Tesco became Britain’s biggest retailer by cutting costs to the bone, and that applies as much to store refits as pineapples. Katie Puckett met the development director who makes sure none of its £1.8bn construction budget gets wasted
If you’re working for Tony Vasishta, kiss your lie-ins goodbye. Tesco’s development director starts early and he’ll make sure you do too. “I often get into my car at 10 past six in the morning and I forget it’s not a sensible time to call people. The number of times I’ve pushed in the number and I have to hit cancel because it’s too early …”
The other week he set a personal record: “I got in my car and phoned one of our contractors and started talking about work. He said ‘Tony, do you realise its 5.15am?’”
You don’t get to be the UK’s biggest retailer by sleeping on the job. Tesco’s bosses know it is low prices that lure 30 million people through its checkouts every week and it keeps a gimlet-eye on cost in every aspect of its supply chain, including construction.
This year Tesco will spend £1.8bn on store development, wringing out every last penny to squeeze margins and boost sales. Vasishta says he’s always looking at new firms, though few make the grade and not everyone wants to work in such a price-conscious regime.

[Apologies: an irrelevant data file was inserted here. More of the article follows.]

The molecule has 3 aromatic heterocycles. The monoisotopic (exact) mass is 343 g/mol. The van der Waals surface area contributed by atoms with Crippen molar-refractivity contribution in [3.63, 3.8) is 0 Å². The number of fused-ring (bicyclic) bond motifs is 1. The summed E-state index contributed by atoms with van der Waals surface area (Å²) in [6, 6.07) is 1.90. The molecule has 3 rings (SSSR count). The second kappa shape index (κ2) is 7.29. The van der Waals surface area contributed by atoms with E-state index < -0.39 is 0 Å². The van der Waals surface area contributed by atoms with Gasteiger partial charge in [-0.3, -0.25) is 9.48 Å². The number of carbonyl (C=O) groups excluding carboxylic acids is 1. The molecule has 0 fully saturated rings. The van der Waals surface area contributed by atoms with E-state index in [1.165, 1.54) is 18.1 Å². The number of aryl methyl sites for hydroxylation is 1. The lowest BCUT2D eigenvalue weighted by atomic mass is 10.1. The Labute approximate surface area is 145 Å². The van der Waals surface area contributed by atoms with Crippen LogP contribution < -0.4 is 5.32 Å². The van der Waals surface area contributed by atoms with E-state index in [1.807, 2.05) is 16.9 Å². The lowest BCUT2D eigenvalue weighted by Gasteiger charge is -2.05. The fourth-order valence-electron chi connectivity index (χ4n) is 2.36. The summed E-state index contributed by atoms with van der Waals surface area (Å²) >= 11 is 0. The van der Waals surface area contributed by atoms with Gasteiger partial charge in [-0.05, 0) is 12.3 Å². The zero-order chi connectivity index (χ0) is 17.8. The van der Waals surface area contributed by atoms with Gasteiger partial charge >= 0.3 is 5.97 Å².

Vasishta joined Tesco from Boots The Chemist six months ago, and already he has been absorbed into the 24/7 culture. “I’ve always worked this hard, but the difference here is that everyone around me works as hard,” he says. This year Tesco will open 2.2 million ft² of new store space. Vasishta says he has “tens if not hundreds” of developments on site at any one time and expects to do even more next year.
Battle for the high street
Tesco’s assault on the UK’s high streets and retail parks is continuing, despite an inquiry by the Competition Commission, the second into the supermarket sector in a decade. It is looking at the aggressive expansion of the big four – Tesco, Asda, Sainsbury’s and Morrisons – of which Tesco is by far the biggest. Wherever it submits a planning application for a new store, fierce protests from residents and local retailers follow.
Vasishta isn’t involved in expansion strategies or planning disputes – he just builds and refurbishes the stores. “The big things on my agenda are minimising disruption to trading stores, the speed of construction and driving costs down. We task ourselves with reducing our building costs every year. That’s a hard thing to do, with inflation and the price of steel going up.”